What Is a Cell Phone Data Plan?
Almost every smartphone requires a data plan. See what you're paying for and how to avoid paying too much.
Cell phone service plans and subscriptions usually consist of three parts: a voice plan, which covers incoming and outgoing calls, a text plan, which covers text and multimedia messaging, and a data plan. A data plan covers everything you do on the Internet -- browse the Web, download files, watch videos -- while using cell service.
Who Needs a Data Plan?
Cell providers don't usually require data plans for basic cell phones and feature phones. You might save money by buying a data plan rather than paying as you go, but basic cell phones tend to use very little data. Data plans are primarily targeted at smartphones, which can go through data very quickly. Even if you don't plan to use the Internet much on a new smartphone, you probably still need a data plan, as most carriers require a data plan to activate a new smartphone.
What Uses Data?
Most data plans provide a set number of gigabytes or megabytes, with overage charges if you use too much data. Cell carriers add up data usage from all your online activities for each billing period to see how much data you use. The biggest drains on data come from media, especially video streaming. Watching YouTube or Netflix can eat up hundreds of megabytes in just a few minutes. Even audio streaming apps such as Pandora and Spotify have a fairly heavy data footprint. Avoid these apps while on a cell connection if you have a low-end data plan.
Other online activities count as well, but don't have nearly as large an impact. Browsing the Web, sending email and reading Twitter or Facebook all use some data when performed over a cell connection, but unless you open a link to a video, you won't usually use more than a few megabytes at a time.
What Doesn't Use Data?
There's one major caveat to smartphone data use: data used while connected to Wi-Fi doesn't count. Android phones, iPhones, Windows phones and BlackBerry phones all offer Wi-Fi connections, and just like using Wi-Fi on a laptop, these connections have no relation to your cell carrier. Any time you can safely connect to Wi-Fi -- at home with a wireless router, in the office, at a restaurant -- you should. Once on Wi-Fi, it doesn't matter which apps you run or which sites you visit; your data usage won't rack up at all.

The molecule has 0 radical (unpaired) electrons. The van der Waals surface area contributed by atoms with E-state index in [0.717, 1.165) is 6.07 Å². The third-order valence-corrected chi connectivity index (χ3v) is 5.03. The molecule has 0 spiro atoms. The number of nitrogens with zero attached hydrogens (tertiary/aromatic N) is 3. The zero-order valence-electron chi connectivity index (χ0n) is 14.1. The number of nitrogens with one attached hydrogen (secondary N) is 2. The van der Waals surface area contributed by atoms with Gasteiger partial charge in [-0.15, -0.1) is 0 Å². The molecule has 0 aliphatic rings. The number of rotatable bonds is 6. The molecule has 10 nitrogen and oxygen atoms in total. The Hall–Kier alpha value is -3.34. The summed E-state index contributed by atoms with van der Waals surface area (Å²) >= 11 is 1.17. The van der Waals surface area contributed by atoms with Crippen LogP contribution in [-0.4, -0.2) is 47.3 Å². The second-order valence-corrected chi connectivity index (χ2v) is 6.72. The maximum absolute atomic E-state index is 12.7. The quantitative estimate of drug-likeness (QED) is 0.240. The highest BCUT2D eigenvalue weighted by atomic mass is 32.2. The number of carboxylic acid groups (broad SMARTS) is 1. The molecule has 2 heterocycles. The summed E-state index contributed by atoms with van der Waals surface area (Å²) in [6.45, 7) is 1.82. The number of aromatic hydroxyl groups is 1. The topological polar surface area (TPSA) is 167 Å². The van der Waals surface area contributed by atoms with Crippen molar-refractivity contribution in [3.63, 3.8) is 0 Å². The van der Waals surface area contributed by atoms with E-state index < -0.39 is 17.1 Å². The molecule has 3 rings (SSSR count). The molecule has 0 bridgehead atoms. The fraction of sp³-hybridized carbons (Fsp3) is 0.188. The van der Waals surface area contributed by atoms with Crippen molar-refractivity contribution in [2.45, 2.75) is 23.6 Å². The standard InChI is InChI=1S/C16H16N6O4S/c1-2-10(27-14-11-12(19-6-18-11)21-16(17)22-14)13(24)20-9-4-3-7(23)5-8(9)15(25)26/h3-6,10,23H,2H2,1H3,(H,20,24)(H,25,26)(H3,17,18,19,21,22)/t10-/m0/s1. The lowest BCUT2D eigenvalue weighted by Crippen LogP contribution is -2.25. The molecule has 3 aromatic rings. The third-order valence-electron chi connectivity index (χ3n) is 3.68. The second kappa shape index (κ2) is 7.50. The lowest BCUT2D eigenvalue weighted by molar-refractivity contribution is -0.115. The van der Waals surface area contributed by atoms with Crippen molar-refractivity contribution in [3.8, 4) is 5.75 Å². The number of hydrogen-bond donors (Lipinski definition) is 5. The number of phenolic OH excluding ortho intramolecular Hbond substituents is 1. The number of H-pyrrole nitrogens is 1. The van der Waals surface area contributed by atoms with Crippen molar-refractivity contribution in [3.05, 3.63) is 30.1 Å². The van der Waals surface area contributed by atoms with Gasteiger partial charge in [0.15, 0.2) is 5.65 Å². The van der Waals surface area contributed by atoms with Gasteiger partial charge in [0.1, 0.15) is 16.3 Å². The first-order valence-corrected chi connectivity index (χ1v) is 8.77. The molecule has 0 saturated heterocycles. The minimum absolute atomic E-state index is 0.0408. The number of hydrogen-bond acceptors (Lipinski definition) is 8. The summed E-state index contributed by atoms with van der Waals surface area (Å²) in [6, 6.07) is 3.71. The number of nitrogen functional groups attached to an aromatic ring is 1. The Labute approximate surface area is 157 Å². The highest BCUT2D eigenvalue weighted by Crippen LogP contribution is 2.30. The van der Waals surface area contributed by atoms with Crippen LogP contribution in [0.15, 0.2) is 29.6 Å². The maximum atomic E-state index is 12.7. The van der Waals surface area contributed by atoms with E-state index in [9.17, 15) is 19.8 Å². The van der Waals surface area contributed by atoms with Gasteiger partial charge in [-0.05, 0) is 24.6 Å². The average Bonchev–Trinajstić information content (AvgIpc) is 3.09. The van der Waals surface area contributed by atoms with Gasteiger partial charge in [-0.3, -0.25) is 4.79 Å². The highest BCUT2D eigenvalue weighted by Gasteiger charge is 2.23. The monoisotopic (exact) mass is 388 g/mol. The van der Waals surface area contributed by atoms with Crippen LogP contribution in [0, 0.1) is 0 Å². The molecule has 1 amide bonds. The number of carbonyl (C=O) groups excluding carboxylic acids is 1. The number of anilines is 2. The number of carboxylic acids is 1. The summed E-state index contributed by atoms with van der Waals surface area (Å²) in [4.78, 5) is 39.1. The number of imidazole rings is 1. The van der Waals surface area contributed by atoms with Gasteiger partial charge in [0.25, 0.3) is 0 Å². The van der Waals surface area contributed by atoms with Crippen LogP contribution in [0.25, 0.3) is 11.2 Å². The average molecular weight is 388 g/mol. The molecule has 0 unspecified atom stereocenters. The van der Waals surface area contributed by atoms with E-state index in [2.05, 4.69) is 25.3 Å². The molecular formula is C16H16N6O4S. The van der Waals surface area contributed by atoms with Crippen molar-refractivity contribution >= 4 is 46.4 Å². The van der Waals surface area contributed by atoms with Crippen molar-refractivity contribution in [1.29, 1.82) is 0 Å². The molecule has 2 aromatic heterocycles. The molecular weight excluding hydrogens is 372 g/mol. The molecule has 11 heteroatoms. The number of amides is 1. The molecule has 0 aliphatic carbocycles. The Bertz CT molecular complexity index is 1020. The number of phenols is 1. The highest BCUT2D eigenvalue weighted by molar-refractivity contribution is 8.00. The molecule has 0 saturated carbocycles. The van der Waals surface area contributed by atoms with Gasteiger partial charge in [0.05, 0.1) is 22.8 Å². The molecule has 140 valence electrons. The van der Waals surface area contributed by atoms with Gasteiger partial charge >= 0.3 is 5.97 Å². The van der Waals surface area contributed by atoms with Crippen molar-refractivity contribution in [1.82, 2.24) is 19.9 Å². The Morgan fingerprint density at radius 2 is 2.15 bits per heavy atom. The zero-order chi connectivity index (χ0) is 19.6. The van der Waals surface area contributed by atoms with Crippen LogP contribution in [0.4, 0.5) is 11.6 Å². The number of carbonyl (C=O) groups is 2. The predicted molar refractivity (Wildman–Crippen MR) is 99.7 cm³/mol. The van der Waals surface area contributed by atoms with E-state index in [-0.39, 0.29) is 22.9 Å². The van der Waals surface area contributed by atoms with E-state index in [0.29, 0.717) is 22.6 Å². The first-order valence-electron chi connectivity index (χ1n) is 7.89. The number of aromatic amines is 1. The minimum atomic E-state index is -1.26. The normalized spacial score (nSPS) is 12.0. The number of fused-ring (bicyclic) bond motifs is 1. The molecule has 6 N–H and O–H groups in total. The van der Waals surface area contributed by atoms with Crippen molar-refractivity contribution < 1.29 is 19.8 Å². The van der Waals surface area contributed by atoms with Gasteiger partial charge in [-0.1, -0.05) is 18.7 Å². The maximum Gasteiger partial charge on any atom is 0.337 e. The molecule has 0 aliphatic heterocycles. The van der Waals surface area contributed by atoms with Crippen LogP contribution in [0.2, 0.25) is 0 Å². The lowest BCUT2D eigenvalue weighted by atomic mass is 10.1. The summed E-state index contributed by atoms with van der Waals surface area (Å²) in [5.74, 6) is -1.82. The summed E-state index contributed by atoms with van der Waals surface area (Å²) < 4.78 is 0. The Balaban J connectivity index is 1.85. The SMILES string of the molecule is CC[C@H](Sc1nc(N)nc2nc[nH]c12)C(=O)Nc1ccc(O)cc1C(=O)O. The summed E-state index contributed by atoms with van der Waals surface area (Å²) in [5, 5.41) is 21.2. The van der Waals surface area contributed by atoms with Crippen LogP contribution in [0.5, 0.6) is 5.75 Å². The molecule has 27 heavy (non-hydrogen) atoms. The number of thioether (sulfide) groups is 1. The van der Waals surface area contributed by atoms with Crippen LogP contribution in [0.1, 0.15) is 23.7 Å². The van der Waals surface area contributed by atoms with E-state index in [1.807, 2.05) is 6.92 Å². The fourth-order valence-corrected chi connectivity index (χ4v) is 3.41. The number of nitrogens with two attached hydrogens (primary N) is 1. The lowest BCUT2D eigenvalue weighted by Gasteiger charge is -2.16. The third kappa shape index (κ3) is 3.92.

Public Wi-Fi hotspots usually don't offer secure connections, making them unsafe for sending private information online. Use either a home Wi-Fi connection or your cell connection for these activities.
Apps that don't connect to the Internet never use data. Your phone's built-in calculator, for example, has no impact on data usage. Watch out for unexpected Internet activity, however: many free apps include ads, which will use up data if you aren't on Wi-Fi.
To ensure you don't use any data when running an app, temporarily switch your phone into airplane mode. Some phones also have settings to turn off cell data use without affecting calls.
Track Data Use
To make sure you don't use too much data, and to decide whether you should change your data plan, monitor how much data you use month to month. The most accurate count comes directly from your cell provider: Log in to your account on the provider's website to see how much data you have left. Smartphones can also display data usage, but the numbers won't perfectly match the data your carrier bills you for.
The method varies from phone to phone. With an iOS 8 iPhone, for example, open the Cellular tab in the Settings app to see total data use and data use per app. IOS also offers switches to disable data use for specific apps. In Android 5, tap Data Usage in the Settings app and check the Mobile tab. For Windows Phone 8.1, tap Data Sense from its live tile, if one is configured, or from the App list.
On some phones, including iPhones, the data usage info in the Settings app doesn't reset automatically, meaning it might not match up to your plan's billing period unless you reset it on your bill date by hand.